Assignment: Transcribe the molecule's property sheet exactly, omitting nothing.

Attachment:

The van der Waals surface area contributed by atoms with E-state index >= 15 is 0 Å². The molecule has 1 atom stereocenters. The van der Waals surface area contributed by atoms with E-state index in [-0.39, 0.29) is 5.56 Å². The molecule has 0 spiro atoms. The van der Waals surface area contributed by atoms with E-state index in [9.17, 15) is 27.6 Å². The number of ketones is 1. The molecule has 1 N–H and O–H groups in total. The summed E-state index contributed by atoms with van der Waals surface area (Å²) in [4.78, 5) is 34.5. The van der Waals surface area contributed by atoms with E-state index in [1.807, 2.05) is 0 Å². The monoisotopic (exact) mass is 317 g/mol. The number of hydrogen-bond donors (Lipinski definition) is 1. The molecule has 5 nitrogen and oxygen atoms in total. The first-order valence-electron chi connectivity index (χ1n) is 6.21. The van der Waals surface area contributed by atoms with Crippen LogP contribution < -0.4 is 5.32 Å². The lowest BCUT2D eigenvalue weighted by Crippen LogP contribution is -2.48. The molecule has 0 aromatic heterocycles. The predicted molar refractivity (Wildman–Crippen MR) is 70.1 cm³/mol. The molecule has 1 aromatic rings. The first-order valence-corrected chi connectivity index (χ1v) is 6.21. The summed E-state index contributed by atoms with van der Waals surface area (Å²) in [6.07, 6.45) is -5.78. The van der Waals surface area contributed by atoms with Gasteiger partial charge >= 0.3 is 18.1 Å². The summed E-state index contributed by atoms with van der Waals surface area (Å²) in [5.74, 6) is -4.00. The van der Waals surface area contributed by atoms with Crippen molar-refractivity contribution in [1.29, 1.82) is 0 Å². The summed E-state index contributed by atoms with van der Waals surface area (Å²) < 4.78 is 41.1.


The van der Waals surface area contributed by atoms with E-state index >= 15 is 0 Å². The molecule has 1 atom stereocenters. The van der Waals surface area contributed by atoms with E-state index in [-0.39, 0.29) is 5.56 Å². The molecule has 0 spiro atoms. The van der Waals surface area contributed by atoms with E-state index in [9.17, 15) is 27.6 Å². The number of ketones is 1. The molecule has 1 N–H and O–H groups in total. The summed E-state index contributed by atoms with van der Waals surface area (Å²) in [4.78, 5) is 34.5. The van der Waals surface area contributed by atoms with E-state index in [1.807, 2.05) is 0 Å². The monoisotopic (exact) mass is 317 g/mol. The number of hydrogen-bond donors (Lipinski definition) is 1. The molecule has 5 nitrogen and oxygen atoms in total. The first-order valence-electron chi connectivity index (χ1n) is 6.21. The van der Waals surface area contributed by atoms with Crippen LogP contribution < -0.4 is 5.32 Å². The lowest BCUT2D eigenvalue weighted by Crippen LogP contribution is -2.48. The molecule has 0 aromatic heterocycles. The predicted molar refractivity (Wildman–Crippen MR) is 70.1 cm³/mol. The molecule has 1 aromatic rings. The first-order valence-corrected chi connectivity index (χ1v) is 6.21. The summed E-state index contributed by atoms with van der Waals surface area (Å²) in [6.07, 6.45) is -5.78. The van der Waals surface area contributed by atoms with Gasteiger partial charge >= 0.3 is 18.1 Å². The summed E-state index contributed by atoms with van der Waals surface area (Å²) in [5.74, 6) is -4.00. The van der Waals surface area contributed by atoms with Crippen molar-refractivity contribution in [1.29, 1.82) is 0 Å². The summed E-state index contributed by atoms with van der Waals surface area (Å²) < 4.78 is 41.1.